Ibex (male)
Currently our Butterfly species list has just exceeded 80! Obviously with so many plant species in our area, then the number of butterfly can be expected to be correspondingly high. The picture at the header of this blog illustrates one of our more common species the Spanish Festoon Zerynthia rumina and it has the rather charming local name of Arlequin.

Ocellated Lizard Timon lepidus
A small photo gallery of wildlife in the Serranía, I hope you like it?












Why not join Peter on one his Day Tours? See Links below.

Serranía de Ronda – My Mountains – for further information read HERE

Osuna – Steppe Country – for further information read HERE

Campillos - Mountains to Lagoons - for further information read HERE

Strait of Gibraltar - Migration, wetlands and so much more read HERE

Wednesday, April 2, 2014

Morocco, Birds and things!

Common Bulbul joins us for breakfast!
Just arrived back home from guiding/leading yet another tour and what a contrast Morocco is from the last 2 tours in Costa Rica. I am always amazed at the diversity of this North African country, from the plains of the Atlantic Coast and northern interior, to the High Atlas Mountians and their snow covered peaks and then a descent to the rock and sand deserts that form the Moroccan Sahara. Staggering scenery, wonderful nature, superb accommodation and culinary delights to please the most discerning of tastes, makes me hungry just thinking about the food! I am posting up a few photographs to give you a feel for the country, not just the nature, but also scenery. The winter scenes in the High Atlas contrast sharply with the desert sands and their heat, so I hope you enjoy this offering, whilst a full trip report will follow at some point in the near future (famous last words).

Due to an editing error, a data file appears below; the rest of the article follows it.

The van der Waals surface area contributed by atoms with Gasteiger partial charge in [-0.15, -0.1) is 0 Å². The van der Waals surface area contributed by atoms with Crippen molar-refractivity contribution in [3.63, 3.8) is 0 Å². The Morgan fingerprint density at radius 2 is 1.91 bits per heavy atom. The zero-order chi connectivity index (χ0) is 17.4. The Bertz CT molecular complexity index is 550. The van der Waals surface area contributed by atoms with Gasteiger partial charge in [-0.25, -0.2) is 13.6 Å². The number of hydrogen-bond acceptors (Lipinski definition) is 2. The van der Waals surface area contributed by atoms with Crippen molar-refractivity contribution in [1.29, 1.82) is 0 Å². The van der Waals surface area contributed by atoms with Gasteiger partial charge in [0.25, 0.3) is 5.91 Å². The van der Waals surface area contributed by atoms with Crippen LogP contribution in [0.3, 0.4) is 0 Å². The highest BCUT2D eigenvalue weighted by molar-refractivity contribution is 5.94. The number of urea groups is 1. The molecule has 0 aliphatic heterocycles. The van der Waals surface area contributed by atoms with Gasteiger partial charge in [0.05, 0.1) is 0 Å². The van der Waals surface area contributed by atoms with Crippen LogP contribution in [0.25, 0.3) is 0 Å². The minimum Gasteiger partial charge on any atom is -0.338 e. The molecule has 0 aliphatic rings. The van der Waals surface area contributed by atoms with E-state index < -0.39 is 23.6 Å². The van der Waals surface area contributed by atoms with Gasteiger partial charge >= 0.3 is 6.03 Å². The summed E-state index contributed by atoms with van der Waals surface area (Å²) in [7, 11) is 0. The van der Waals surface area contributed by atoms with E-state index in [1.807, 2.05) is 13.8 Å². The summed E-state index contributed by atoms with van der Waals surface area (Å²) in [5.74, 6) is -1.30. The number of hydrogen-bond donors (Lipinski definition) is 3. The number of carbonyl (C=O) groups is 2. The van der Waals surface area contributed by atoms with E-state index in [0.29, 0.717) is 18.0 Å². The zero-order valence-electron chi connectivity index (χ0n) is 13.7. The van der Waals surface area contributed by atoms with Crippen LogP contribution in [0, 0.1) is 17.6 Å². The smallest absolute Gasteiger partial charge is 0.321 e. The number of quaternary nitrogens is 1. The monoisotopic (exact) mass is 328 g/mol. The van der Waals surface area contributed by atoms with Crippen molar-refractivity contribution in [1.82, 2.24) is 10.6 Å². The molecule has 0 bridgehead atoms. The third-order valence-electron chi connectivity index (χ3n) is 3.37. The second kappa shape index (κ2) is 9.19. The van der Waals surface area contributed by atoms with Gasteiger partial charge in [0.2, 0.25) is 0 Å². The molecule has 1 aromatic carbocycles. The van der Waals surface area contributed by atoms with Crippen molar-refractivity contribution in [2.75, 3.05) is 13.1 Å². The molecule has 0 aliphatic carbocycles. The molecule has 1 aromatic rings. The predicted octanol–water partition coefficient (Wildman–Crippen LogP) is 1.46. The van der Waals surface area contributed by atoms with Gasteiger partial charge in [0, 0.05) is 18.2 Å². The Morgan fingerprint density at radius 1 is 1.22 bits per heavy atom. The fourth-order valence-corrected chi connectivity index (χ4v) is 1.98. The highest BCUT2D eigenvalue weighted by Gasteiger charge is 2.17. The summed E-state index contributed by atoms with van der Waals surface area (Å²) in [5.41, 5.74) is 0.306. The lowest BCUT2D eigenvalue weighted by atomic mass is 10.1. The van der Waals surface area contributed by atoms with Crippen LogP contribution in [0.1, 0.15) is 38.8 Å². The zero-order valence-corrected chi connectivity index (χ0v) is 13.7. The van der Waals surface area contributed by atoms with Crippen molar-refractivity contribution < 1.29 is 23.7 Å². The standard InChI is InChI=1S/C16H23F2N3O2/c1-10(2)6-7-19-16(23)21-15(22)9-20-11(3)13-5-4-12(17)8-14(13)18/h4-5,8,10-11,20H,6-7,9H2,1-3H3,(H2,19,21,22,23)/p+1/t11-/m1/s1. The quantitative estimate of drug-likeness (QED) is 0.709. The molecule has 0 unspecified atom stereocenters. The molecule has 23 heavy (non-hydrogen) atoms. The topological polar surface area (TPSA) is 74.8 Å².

Erg Chebbi dune complex
Our route in the High Atlas Mountains - breathtaking!
Spotted Sandgrouse entertained us in the southern deserts
Mountains were a feature of the eastern desert landscape
House Bunting (male) was an ever-present and cheerful companion
Roaming Camels file across the stone deserts beneath the Sahara Mountains
Staggering rock formations found in the Gorges de Dades
Ruddy Shelduck took advantage of temporary stands of water
The Palmeries near to Zagora held diverse birdlife
The High Atlas Mountains dusted with late snowfalls
Atlas Horned Lark seemed at home in the snow
I hope you enjoyed this brief, but varied, look at the journey we made into the middle and southern reaches of Morocco? Please do comment and why not consider joining me next March (2015)? The link to our next Safari Tour HERE

Why not join Peter on one his Day Tours? See Links below.

Serranía de Ronda – My Mountains – for further information read HERE

Osuna – Steppe Country – for further information read HERE

Campillos - Mountains to Lagoons - for further information read HERE

Strait of Gibraltar - Migration, wetlands and so much more read HERE